YMCA of Southern Maine

For a Better Us.™

Peaks to Portland is fundraising powerhouse

Published 06.07.19
by Anthony Lombardi

“This truly is an event that is crucial to our ability to serve youth in the community,” said Sarah Leighton, the Chief Development Officer of the YMCA of Southern Maine. “It is a life-changing event – not only for the people who are swimming … but for the kids who benefit as a result.”


A race that originated before World War II continues to assist families in Maine.

The annual Peaks to Portland Swim to Benefit Kids, a 2.4-mile, open-water swim from Peaks Island to Portland’s East End Beach, is scheduled for July 20.

Several dozen slots remain open to swimmers and volunteers are still needed for the YMCA of Southern Maine’s biggest fundraiser of the year.

“This truly is an event that is crucial to our ability to serve youth in the community,” said Sarah Leighton, the Chief Development Officer of the YMCA of Southern Maine. “It is a life-changing event – not only for the people who are swimming … but for the kids who benefit as a result.”

Swimmers, ages 16 years and older, of various fitness levels and experiences are invited to participate. The exact date of the first Peaks to Portland Swim is hard to find, but the race started in the 1920s before it was suspended due to the fear of mines in the water during WWII.


Peaks to Portland Swim to Benefit Kids competitor Lesley Hurley, second from right, is cheered on by fellow swimmers at last year’s event. This year’s race is scheduled for July 20 and registration is filling up fast. (Arthur Fink courtesy photo)

The YMCA of Southern Maine restarted the tradition in 1981, and it’s become the organization’s premier event with competitors traveling from as far away as China and Germany to be one of the 500 swimmers who ride the 6:45 a.m. ferry from Casco Bay Lines to Peaks Island.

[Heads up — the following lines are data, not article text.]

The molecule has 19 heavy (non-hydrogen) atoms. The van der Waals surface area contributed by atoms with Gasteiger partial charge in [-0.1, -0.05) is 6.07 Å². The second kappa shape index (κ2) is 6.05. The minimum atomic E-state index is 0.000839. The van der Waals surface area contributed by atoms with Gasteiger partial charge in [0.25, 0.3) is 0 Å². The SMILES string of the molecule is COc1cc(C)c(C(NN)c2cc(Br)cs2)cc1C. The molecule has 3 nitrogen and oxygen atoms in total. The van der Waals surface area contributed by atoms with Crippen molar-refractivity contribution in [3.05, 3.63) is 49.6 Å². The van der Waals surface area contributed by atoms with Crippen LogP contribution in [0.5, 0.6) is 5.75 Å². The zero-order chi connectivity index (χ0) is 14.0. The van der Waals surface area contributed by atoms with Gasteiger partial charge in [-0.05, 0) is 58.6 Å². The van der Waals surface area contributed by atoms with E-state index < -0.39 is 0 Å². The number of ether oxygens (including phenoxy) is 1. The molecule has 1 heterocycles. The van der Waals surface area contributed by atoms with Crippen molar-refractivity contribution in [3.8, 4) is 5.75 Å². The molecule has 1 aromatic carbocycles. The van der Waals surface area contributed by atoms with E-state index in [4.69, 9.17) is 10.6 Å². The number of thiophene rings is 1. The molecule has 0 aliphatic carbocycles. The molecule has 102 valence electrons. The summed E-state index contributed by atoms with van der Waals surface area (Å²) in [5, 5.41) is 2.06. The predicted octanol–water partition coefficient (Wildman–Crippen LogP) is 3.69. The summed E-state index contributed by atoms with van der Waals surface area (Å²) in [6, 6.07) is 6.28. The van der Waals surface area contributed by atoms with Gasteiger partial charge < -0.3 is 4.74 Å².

“It’s inspiring to see such a diverse group of people come together to, not only accomplish it as an event but to help raise money for the Y and our ability to serve,” Leighton said. “Being at this event, witnessing swimmers cross that finish line, is the most inspiring thing that I’ve ever witnessed.”

All participants must qualify by swimming one mile in 40 minutes or less at their local YMCA or pool. If you register after June 1, you must contact the YMCA by email at peakstoportland@ymcaofsouthernmaine.org to arrange an appointment to submit your qualifying time.

The Y offers training classes geared toward first-timers and those who want to improve upon previous performance. One-day clinics at East End Beach, Leighton said, are also in the works.

Registration costs vary based on the amount of money participants choose to raise. Commit to at least $400 and the registration fee is waived as a sign of appreciation. More information can be found online at www.peaksofportland.com.

Leighton advises that people who are interested in participating this year sign up sooner than later as more swimmers register every day and they are approaching the 500-person limit.

Those who wish will also have the option of being placed on a waiting list, and YMCA personnel will do their best to notify those on the list if any changes occur, Leighton said.

All first-time swimmers are required to have a kayaker, but the majority of competitors elect to have one help direct them through the course anyway. Leighton said volunteer kayakers are still needed, as well as timers and general event staff.

“If there are any people who want to volunteer, we’d gladly have them,” she said.

Last year, the YMCA of Southern Maine served approximately 10,000 children, including a young girl named Dizier who lived in an area family shelter with her mother and brother.

Because of funds generated through events such as the Peaks to Portland Swim, Dizier was able to attend the YMCA’s Otter Pond Outdoor Adventure Camp for free, reads the organization’s website.

“It’s something that is incredibly important for youth in their development but also for parents so they can continue to work and find stable housing and other things we often take for granted,” said Leighton. “(Peaks to Portland) is crucial to our ability to be able to serve youth in southern Maine regardless of their ability to pay. That’s a crucial part of the YMCA’s mission.”

Read the story on the Sentry's website.